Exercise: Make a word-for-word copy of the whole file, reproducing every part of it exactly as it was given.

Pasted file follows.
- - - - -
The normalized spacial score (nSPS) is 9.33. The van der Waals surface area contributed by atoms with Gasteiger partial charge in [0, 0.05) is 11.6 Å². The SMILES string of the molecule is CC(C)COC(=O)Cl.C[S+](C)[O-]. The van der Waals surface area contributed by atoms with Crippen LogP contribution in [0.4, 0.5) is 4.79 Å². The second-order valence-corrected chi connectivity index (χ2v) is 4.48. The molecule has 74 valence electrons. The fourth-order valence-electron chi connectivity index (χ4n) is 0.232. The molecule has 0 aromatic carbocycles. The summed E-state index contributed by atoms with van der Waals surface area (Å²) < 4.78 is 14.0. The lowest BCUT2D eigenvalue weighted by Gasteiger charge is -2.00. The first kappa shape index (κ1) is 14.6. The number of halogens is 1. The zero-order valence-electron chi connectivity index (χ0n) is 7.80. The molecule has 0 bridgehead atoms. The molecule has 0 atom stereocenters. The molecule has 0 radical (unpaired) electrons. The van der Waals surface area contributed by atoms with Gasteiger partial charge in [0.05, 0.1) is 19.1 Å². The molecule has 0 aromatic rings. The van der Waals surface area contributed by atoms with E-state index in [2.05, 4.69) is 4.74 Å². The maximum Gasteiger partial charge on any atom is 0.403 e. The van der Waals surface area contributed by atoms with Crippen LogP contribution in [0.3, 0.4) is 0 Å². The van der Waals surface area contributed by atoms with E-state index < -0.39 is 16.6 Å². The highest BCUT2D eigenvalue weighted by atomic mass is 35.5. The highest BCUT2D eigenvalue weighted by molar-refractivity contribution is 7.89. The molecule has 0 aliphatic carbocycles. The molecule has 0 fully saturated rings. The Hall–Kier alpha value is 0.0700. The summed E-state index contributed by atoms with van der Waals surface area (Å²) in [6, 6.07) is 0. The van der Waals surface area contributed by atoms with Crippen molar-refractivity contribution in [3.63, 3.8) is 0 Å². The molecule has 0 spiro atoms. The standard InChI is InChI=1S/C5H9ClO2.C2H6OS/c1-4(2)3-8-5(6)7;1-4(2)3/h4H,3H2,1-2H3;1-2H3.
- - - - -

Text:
The normalized spacial score (nSPS) is 9.33. The van der Waals surface area contributed by atoms with Gasteiger partial charge in [0, 0.05) is 11.6 Å². The SMILES string of the molecule is CC(C)COC(=O)Cl.C[S+](C)[O-]. The van der Waals surface area contributed by atoms with Crippen LogP contribution in [0.4, 0.5) is 4.79 Å². The second-order valence-corrected chi connectivity index (χ2v) is 4.48. The molecule has 74 valence electrons. The fourth-order valence-electron chi connectivity index (χ4n) is 0.232. The molecule has 0 aromatic carbocycles. The summed E-state index contributed by atoms with van der Waals surface area (Å²) < 4.78 is 14.0. The lowest BCUT2D eigenvalue weighted by Gasteiger charge is -2.00. The first kappa shape index (κ1) is 14.6. The number of halogens is 1. The zero-order valence-electron chi connectivity index (χ0n) is 7.80. The molecule has 0 bridgehead atoms. The molecule has 0 atom stereocenters. The molecule has 0 radical (unpaired) electrons. The van der Waals surface area contributed by atoms with Gasteiger partial charge in [0.05, 0.1) is 19.1 Å². The molecule has 0 aromatic rings. The van der Waals surface area contributed by atoms with E-state index in [2.05, 4.69) is 4.74 Å². The maximum Gasteiger partial charge on any atom is 0.403 e. The van der Waals surface area contributed by atoms with Crippen LogP contribution in [0.3, 0.4) is 0 Å². The van der Waals surface area contributed by atoms with E-state index < -0.39 is 16.6 Å². The highest BCUT2D eigenvalue weighted by atomic mass is 35.5. The highest BCUT2D eigenvalue weighted by molar-refractivity contribution is 7.89. The molecule has 0 aliphatic carbocycles. The molecule has 0 fully saturated rings. The Hall–Kier alpha value is 0.0700. The summed E-state index contributed by atoms with van der Waals surface area (Å²) in [6, 6.07) is 0. The van der Waals surface area contributed by atoms with Crippen molar-refractivity contribution in [3.63, 3.8) is 0 Å². The molecule has 0 spiro atoms. The standard InChI is InChI=1S/C5H9ClO2.C2H6OS/c1-4(2)3-8-5(6)7;1-4(2)3/h4H,3H2,1-2H3;1-2H3.